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The Introduction of the Euro in Central and Eastern European Countries - Is it Economically Justifiable?

Author

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  • Tanja Broz

    () (The Institute of Economics, Zagreb)

Abstract

This paper aims to analyse the correlation of demand and supply shocks between the EMU and CEECs in order to examine whether there is some degree of business cycle coordination between them. The main objective is to investigate the impact on Croatia and compare it with other CEECs. Croatia is of interest in this paper since there is a lack of empirical studies on this topic which include Croatia in the sample. Information on the correlation of demand and supply shocks between the EMU and CEECs is important if a country wants to introduce the euro since the synchronisation of business cycles and policy coordination will have a significant impact on willingness to enter the monetary union (except if the decision is a political one). Since Croatia has started its path towards the EU, it should be expected that it will introduce the euro, since there is no opt-out clause for new members. In order to gather results, supply and demand shocks are extracted from data using Blanchard and Quah (1989) methodoogy and then the correlations of shocks between the EMU and CEECs are calculated as well as the size of shocks and the speed of adjustments. Results indicate that Croatia is, at the moment, far from being ready for the common monetary policy with the EMU; while other CEE countries such as Slovenia and Latvia, which in fact first applied for the introduction of euro, have the closest correlation of their business cycles with those of the EMU.

Suggested Citation

  • Tanja Broz, 2008. "The Introduction of the Euro in Central and Eastern European Countries - Is it Economically Justifiable?," Working Papers 0801, The Institute of Economics, Zagreb.
  • Handle: RePEc:iez:wpaper:0801
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    File URL: https://hrcak.srce.hr/file/106600
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    References listed on IDEAS

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    1. Blanchard, Olivier Jean & Quah, Danny, 1989. "The Dynamic Effects of Aggregate Demand and Supply Disturbances," American Economic Review, American Economic Association, vol. 79(4), pages 655-673, September.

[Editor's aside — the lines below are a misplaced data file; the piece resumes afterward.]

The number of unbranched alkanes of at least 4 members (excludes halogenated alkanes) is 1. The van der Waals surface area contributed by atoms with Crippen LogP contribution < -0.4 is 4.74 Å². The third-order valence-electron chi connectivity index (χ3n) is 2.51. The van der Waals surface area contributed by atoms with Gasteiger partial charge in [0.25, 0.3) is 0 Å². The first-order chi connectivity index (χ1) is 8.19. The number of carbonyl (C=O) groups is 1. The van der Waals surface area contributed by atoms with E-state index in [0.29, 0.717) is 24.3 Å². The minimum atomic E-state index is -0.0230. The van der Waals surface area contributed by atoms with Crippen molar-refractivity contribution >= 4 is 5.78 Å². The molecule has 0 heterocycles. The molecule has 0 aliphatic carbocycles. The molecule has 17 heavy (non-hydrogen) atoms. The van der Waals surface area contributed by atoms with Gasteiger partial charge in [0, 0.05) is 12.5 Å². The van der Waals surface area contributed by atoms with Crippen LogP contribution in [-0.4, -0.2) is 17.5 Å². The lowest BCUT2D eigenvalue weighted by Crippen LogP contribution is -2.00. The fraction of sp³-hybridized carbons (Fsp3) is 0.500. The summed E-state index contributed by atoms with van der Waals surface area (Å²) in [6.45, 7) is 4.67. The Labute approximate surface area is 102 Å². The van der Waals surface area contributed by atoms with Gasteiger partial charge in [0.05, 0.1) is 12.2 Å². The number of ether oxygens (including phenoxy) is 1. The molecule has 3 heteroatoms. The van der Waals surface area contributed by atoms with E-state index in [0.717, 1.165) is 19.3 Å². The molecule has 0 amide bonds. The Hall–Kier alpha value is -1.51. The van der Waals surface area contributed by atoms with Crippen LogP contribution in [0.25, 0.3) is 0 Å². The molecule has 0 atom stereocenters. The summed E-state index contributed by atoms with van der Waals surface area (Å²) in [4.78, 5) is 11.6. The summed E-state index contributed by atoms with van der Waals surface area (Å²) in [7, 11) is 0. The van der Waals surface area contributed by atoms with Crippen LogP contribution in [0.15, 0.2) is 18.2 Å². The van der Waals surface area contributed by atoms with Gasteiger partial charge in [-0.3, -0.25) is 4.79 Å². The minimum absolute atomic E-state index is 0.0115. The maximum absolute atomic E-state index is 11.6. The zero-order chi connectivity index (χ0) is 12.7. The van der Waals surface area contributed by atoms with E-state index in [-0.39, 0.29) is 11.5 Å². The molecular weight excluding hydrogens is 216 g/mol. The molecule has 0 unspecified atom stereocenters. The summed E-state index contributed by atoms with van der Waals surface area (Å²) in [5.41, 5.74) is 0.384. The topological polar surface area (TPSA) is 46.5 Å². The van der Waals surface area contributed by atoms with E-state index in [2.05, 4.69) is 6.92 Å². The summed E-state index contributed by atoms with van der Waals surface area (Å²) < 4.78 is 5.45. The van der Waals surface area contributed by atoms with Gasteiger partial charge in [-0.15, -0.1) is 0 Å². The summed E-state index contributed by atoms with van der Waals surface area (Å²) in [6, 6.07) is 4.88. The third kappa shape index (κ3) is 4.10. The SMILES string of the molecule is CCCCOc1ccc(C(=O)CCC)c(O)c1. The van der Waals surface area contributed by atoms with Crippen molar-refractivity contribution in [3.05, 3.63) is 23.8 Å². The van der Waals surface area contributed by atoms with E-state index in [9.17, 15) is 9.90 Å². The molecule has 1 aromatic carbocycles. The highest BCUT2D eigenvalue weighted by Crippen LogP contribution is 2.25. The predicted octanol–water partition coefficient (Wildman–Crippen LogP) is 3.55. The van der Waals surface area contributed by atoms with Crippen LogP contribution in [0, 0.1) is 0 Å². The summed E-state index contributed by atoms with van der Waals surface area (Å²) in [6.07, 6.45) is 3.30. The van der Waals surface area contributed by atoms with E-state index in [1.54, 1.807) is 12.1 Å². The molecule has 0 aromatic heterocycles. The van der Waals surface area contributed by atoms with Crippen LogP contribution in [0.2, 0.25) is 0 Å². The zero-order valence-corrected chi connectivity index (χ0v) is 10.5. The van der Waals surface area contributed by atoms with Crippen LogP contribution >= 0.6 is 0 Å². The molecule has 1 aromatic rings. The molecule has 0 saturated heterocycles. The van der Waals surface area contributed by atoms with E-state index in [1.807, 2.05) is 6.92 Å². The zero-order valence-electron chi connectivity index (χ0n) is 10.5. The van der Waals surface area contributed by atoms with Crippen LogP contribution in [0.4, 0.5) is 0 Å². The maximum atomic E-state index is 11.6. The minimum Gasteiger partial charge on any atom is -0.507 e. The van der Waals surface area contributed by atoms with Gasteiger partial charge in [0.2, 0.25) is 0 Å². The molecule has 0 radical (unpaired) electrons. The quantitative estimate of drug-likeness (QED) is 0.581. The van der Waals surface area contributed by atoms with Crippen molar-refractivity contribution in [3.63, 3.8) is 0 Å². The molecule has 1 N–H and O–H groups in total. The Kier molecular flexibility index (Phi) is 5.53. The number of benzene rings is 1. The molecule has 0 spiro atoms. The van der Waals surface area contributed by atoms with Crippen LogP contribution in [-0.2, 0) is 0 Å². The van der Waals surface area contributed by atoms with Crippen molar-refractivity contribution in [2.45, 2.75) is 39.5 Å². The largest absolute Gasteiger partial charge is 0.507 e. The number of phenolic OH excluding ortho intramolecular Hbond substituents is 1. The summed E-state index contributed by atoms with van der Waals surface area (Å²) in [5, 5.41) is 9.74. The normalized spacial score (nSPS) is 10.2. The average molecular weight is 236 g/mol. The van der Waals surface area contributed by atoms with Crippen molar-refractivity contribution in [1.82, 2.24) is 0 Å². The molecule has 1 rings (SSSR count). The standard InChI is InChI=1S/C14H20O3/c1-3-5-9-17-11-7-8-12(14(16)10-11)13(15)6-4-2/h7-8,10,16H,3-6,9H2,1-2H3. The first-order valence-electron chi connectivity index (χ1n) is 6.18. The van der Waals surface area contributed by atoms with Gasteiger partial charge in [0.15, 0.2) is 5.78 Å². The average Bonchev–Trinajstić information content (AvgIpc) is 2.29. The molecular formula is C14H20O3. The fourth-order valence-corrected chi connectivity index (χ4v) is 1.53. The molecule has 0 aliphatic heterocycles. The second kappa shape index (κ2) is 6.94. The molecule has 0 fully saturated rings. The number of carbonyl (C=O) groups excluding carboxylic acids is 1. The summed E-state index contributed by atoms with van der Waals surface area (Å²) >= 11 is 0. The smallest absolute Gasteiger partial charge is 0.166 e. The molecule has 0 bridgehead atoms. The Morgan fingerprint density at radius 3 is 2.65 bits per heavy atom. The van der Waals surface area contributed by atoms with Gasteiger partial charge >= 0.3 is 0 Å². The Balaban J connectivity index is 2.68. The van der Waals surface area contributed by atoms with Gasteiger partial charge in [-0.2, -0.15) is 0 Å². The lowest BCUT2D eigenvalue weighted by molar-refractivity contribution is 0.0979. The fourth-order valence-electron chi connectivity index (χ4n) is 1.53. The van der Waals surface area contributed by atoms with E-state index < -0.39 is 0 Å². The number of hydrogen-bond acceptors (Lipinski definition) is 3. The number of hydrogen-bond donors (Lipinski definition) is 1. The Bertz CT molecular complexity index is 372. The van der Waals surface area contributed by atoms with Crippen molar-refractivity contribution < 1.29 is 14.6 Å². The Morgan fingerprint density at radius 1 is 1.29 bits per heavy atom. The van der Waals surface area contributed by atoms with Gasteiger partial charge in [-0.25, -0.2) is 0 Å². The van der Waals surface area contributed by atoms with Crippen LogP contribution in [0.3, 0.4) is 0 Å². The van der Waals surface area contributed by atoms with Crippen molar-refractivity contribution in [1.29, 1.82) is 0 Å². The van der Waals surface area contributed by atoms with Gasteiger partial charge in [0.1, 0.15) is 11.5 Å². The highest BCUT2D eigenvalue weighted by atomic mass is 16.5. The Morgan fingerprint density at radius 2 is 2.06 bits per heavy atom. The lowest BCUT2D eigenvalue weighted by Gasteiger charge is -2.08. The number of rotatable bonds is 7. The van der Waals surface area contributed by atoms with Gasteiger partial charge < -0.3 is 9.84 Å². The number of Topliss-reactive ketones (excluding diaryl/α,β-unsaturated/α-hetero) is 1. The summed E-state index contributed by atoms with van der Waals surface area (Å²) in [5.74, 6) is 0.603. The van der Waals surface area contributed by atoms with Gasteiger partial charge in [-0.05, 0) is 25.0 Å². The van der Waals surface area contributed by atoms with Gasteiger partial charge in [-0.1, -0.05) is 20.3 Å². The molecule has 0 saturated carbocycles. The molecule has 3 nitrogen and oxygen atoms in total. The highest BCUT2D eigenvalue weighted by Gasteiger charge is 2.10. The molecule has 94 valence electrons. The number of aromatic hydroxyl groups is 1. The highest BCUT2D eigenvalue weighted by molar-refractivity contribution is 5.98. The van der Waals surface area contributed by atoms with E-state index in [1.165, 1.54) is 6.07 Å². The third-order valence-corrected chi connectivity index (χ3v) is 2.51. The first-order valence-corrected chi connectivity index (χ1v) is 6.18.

2. Jarko Fidrmuc & Iikka Korhonen, 2004. "The Euro goes East: Implications of the 2000–2002 Economic Slowdown for Synchronisation of Business Cycles between the Euro area and CEECs," Comparative Economic Studies, Palgrave Macmillan;Association for Comparative Economic Studies, vol. 46(1), pages 45-62, March.
    3. Peter Benczur & Attila Ratfai, 2010. "Economic fluctuations in Central and Eastern Europe: the facts," Applied Economics, Taylor & Francis Journals, vol. 42(25), pages 3279-3292.
    4. Zsolt Darvas & György Szapáry, 2008. "Business Cycle Synchronization in the Enlarged EU," Open Economies Review, Springer, vol. 19(1), pages 1-19, February.
    5. Frankel, Jeffrey A. & Rose, Andrew K., 1997. "Is EMU more justifiable ex post than ex ante?," European Economic Review, Elsevier, vol. 41(3-5), pages 753-760, April.
    6. Boone, Laurence & Maurel, Mathilde, 1999. "An Optimal Currency Area Perspective of the EU Enlargement to the CEECs," CEPR Discussion Papers 2119, C.E.P.R. Discussion Papers.
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    Cited by:

    1. Gilson, Nathalie alias Natacha & Labondance, Fabien, 2013. "Synchronisation des chocs d’offre et de demande en Europe – Un après-euro ou une après-crise des subprimes ?," L'Actualité Economique, Société Canadienne de Science Economique, vol. 89(3), pages 155-189, Septembre.

    More about this item

    Keywords

    supply and demand shocks; European Monetary Union; Central and Eastern European countries;

    JEL classification:

    • E32 - Macroeconomics and Monetary Economics - - Prices, Business Fluctuations, and Cycles - - - Business Fluctuations; Cycles
    • E42 - Macroeconomics and Monetary Economics - - Money and Interest Rates - - - Monetary Sytsems; Standards; Regimes; Government and the Monetary System
    • F33 - International Economics - - International Finance - - - International Monetary Arrangements and Institutions

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